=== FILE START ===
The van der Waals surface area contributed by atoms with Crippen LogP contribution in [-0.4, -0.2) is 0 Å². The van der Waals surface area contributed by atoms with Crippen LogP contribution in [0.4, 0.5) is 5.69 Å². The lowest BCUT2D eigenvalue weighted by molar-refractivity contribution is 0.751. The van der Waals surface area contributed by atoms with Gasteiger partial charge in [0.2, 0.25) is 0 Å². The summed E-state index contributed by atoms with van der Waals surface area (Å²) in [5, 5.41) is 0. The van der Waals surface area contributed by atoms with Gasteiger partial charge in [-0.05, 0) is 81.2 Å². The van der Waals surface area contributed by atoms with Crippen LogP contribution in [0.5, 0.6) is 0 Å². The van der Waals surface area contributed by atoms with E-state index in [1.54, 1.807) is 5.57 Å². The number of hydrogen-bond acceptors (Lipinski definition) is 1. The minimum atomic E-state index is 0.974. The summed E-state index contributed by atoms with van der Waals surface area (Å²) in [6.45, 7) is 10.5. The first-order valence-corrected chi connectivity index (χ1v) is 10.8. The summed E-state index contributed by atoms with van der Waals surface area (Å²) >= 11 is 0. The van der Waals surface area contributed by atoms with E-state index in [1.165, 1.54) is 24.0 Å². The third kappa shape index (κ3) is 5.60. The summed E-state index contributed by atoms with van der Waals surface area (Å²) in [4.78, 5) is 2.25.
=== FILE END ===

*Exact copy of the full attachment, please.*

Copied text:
The van der Waals surface area contributed by atoms with Crippen LogP contribution in [-0.4, -0.2) is 0 Å². The van der Waals surface area contributed by atoms with Crippen LogP contribution in [0.4, 0.5) is 5.69 Å². The lowest BCUT2D eigenvalue weighted by molar-refractivity contribution is 0.751. The van der Waals surface area contributed by atoms with Gasteiger partial charge in [0.2, 0.25) is 0 Å². The summed E-state index contributed by atoms with van der Waals surface area (Å²) in [5, 5.41) is 0. The van der Waals surface area contributed by atoms with Gasteiger partial charge in [-0.05, 0) is 81.2 Å². The van der Waals surface area contributed by atoms with Crippen LogP contribution in [0.5, 0.6) is 0 Å². The van der Waals surface area contributed by atoms with E-state index in [1.54, 1.807) is 5.57 Å². The number of hydrogen-bond acceptors (Lipinski definition) is 1. The minimum atomic E-state index is 0.974. The summed E-state index contributed by atoms with van der Waals surface area (Å²) in [6.45, 7) is 10.5. The first-order valence-corrected chi connectivity index (χ1v) is 10.8. The summed E-state index contributed by atoms with van der Waals surface area (Å²) >= 11 is 0. The van der Waals surface area contributed by atoms with E-state index in [1.165, 1.54) is 24.0 Å². The third kappa shape index (κ3) is 5.60. The summed E-state index contributed by atoms with van der Waals surface area (Å²) in [4.78, 5) is 2.25.